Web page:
In 1940 Moussaieff joined the Etzel to battle British rule in Palestine.[9] Upon the recommendation of his Etzel leader, he joined the British Army at age 17 to fight Nazi Germany during World War II. Stationed in the Egyptian desert and Livorno, Italy, he searched through synagogue genizot (treasuries) during his free time and bought old Kabbalah manuscripts and marriage contracts written by well-known rabbis.[3][10] In 1947 he rejoined the Etzel to battle the Arab Legion in the Old City of Jerusalem. When the city fell to the Jordanians in 1948, he was taken captive and imprisoned for one year in Transjordan. He married his wife, Alisa, an Austrian native,[9] two weeks before he went into captivity.[3]

Jewelry dealer[edit]

After his release, Moussaieff worked in his family's jewellery store[9] and opened his own antique jewellery shop in downtown Jerusalem.[3] He supplemented his income by smuggling "gold and antiquities from Jordan to Israel" in the 1950s. During this time he came in contact with Moshe Dayan, another confirmed antiquities smuggler, and provided Dayan with artefacts in exchange for the use of Dayan's car for transporting smuggled goods.[1][9] In 1954 he was detained under suspicion of stealing 1,000 coins and other antiquities from the Hebrew University of Jerusalem. Moussaieff claimed he had "paid full price" for the items, but would not disclose the seller. He was released after his wife returned the lot to the Jerusalem District Police.[9]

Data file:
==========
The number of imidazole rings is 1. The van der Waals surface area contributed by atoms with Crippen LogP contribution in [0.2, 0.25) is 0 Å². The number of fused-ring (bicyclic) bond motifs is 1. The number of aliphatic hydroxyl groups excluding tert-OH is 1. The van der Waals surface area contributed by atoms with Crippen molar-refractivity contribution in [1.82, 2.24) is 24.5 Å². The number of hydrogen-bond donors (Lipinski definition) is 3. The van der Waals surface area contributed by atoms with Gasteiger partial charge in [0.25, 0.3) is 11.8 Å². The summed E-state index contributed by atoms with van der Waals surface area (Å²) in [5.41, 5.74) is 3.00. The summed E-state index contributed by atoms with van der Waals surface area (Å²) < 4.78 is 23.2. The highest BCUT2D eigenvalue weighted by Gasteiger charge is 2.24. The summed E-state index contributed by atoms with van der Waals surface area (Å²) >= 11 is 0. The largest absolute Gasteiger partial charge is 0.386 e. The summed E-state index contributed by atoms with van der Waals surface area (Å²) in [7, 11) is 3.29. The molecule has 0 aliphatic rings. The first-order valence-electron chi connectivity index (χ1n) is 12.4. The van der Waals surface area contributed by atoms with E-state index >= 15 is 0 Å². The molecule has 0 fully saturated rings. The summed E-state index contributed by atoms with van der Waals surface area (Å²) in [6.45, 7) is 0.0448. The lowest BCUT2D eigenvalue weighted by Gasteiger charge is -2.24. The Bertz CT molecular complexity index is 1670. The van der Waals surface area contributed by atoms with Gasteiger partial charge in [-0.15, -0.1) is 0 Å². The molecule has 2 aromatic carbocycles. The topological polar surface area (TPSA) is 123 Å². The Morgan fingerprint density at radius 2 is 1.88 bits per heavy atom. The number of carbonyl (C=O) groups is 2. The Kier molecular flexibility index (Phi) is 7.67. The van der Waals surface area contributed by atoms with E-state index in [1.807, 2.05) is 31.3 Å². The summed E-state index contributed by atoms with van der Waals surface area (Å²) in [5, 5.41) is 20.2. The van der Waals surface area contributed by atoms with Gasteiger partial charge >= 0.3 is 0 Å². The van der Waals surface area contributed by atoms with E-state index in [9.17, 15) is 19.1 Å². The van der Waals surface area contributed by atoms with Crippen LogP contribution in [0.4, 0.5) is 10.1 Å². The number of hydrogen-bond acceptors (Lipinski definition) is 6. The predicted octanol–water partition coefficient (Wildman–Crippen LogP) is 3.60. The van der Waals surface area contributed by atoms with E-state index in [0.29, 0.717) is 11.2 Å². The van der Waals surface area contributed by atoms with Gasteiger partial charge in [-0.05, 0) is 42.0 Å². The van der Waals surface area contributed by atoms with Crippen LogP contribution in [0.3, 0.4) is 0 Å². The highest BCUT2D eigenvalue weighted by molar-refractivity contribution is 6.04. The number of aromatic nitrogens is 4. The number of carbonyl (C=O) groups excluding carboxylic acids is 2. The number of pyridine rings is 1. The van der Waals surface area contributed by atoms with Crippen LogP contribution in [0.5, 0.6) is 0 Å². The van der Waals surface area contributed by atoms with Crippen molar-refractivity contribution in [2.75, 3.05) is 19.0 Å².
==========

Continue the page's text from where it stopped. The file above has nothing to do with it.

In 1963 he decided to move to London, citing the "constant fear of being caught" by his smuggling activities.[9] He opened his first jewellery shop in the lobby of the London Hilton on Park Lane,[3] and subsequently opened another store on London's Bond Street. Sales began to pick up in 1967 when wealthy Arabs from Saudi Arabia and the Persian Gulf states started patronising London jewellers.[9] He and his wife operated the business in partnership;[7] she managed sales while he designed the jewellery.[8] In addition to diamonds, coloured gemstones, and natural pearls, Moussaieff re-set stones and pearls that he acquired at antique jewellery auctions into new jewellery designs.[7]

Today Moussaieff Jewellers Ltd. has two London stores and a shop at the Grand Hotel Kempinski Geneve in Switzerland.[11] Most customers desire gems worth more than £1 million (US$1.6 million).[9] Moussaieff's clients have included government figures such as Imelda Marcos and Princess Ashraf and Princess Shams of Iran, and celebrities Richard Burton, Elizabeth Taylor, Stavros Niarchos, Zsa Zsa Gabor, Joan Collins, Bob Cummings, Shirley MacLaine, George Raft, Peter Sellers, and Frank Sinatra.[3][8] In the late 1990s he developed a following among affluent Israelis.[9]